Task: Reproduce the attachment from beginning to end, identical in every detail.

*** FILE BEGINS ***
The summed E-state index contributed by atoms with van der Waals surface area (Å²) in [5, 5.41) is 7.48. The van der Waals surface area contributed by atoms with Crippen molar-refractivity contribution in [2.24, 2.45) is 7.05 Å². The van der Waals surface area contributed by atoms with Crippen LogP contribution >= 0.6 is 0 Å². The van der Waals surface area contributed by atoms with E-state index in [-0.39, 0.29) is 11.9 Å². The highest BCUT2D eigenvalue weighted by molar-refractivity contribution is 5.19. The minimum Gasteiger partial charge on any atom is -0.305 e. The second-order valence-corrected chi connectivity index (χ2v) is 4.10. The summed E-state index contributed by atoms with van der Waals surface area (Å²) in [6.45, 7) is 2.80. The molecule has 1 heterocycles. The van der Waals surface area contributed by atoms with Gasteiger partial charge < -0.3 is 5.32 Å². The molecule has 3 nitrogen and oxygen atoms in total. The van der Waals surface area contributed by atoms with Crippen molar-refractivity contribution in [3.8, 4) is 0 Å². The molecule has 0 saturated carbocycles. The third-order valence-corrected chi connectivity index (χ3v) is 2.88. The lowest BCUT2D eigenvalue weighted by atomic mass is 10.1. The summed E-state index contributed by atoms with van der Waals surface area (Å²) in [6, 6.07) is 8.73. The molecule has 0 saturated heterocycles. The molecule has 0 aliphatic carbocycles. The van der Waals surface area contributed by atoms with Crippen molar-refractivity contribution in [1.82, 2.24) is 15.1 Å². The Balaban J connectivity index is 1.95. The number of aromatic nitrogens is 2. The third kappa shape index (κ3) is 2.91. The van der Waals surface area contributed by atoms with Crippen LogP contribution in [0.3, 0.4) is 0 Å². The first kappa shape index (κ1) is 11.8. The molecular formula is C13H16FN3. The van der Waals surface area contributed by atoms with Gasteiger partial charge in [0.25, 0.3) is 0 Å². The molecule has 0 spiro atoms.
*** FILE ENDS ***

The summed E-state index contributed by atoms with van der Waals surface area (Å²) in [5, 5.41) is 7.48. The van der Waals surface area contributed by atoms with Crippen molar-refractivity contribution in [2.24, 2.45) is 7.05 Å². The van der Waals surface area contributed by atoms with Crippen LogP contribution >= 0.6 is 0 Å². The van der Waals surface area contributed by atoms with E-state index in [-0.39, 0.29) is 11.9 Å². The highest BCUT2D eigenvalue weighted by molar-refractivity contribution is 5.19. The minimum Gasteiger partial charge on any atom is -0.305 e. The second-order valence-corrected chi connectivity index (χ2v) is 4.10. The summed E-state index contributed by atoms with van der Waals surface area (Å²) in [6.45, 7) is 2.80. The molecule has 1 heterocycles. The van der Waals surface area contributed by atoms with Gasteiger partial charge < -0.3 is 5.32 Å². The molecule has 3 nitrogen and oxygen atoms in total. The van der Waals surface area contributed by atoms with Crippen molar-refractivity contribution in [3.8, 4) is 0 Å². The molecule has 0 saturated carbocycles. The third-order valence-corrected chi connectivity index (χ3v) is 2.88. The lowest BCUT2D eigenvalue weighted by atomic mass is 10.1. The summed E-state index contributed by atoms with van der Waals surface area (Å²) in [6, 6.07) is 8.73. The molecule has 0 saturated heterocycles. The molecule has 0 aliphatic carbocycles. The van der Waals surface area contributed by atoms with Crippen molar-refractivity contribution in [1.82, 2.24) is 15.1 Å². The Balaban J connectivity index is 1.95. The number of aromatic nitrogens is 2. The third kappa shape index (κ3) is 2.91. The van der Waals surface area contributed by atoms with Crippen LogP contribution in [0.3, 0.4) is 0 Å². The first kappa shape index (κ1) is 11.8. The molecular formula is C13H16FN3. The van der Waals surface area contributed by atoms with Gasteiger partial charge in [0.25, 0.3) is 0 Å². The molecule has 0 spiro atoms.